Despite extensive research, amyotrophic lateral sclerosis (ALS) remains a progressive and invariably fatal neurodegenerative disease. Limited knowledge of the underlying causes of ALS has made it difficult to target upstream biological mechanisms of disease, and therapeutic interventions are usually administered relatively late in the course of disease. Genetic forms of ALS offer a unique opportunity for therapeutic development, as genetic associations may reveal potential insights into disease etiology. Genetic ALS may also be amenable to investigating earlier intervention given the possibility of identifying clinically presymptomatic, at-risk individuals with causative genetic variants. There is increasing evidence for a presymptomatic phase of ALS, with biomarker data from the Pre-Symptomatic Familial ALS (Pre-fALS) study showing that an elevation in blood neurofilament light chain (NfL) precedes phenoconversion to clinically manifest disease. Tofersen is an investigational antisense oligonucleotide designed to reduce synthesis of superoxide dismutase 1 (SOD1) protein through degradation of SOD1 mRNA. Informed by Pre-fALS and the tofersen clinical development program, the ATLAS study (NCT04856982) is designed to evaluate the impact of initiating tofersen in presymptomatic carriers of SOD1 variants associated with high or complete penetrance and rapid disease progression who also have biomarker evidence of disease activity (elevated plasma NfL). The ATLAS study will investigate whether tofersen can delay the emergence of clinically manifest ALS. To our knowledge, ATLAS is the first interventional trial in presymptomatic ALS and has the potential to yield important insights into the design and conduct of presymptomatic trials, identification, and monitoring of at-risk individuals, and future treatment paradigms in ALS.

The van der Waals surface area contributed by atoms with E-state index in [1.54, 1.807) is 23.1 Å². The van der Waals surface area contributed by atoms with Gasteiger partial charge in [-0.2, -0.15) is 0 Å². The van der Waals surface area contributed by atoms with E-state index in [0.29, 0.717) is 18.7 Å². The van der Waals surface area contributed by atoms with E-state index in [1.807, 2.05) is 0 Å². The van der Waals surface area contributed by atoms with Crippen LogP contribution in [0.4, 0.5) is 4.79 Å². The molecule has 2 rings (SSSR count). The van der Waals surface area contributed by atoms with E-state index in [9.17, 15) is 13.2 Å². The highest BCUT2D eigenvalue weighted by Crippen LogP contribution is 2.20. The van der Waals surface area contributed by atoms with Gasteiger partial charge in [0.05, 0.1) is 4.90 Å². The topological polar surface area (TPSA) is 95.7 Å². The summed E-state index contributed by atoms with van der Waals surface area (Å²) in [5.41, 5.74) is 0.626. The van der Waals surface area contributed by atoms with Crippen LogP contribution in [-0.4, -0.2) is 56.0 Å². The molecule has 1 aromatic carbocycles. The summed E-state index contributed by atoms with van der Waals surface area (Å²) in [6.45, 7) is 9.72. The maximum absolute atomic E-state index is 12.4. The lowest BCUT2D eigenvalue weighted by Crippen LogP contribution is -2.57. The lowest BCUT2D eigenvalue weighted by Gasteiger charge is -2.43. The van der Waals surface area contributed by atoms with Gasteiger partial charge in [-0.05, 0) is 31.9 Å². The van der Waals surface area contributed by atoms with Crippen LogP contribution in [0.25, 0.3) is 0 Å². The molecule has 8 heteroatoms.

Keywords: Genetic testing; Neurofilament; Phenoconversion; Pre-fALS; SOD1-ALS.
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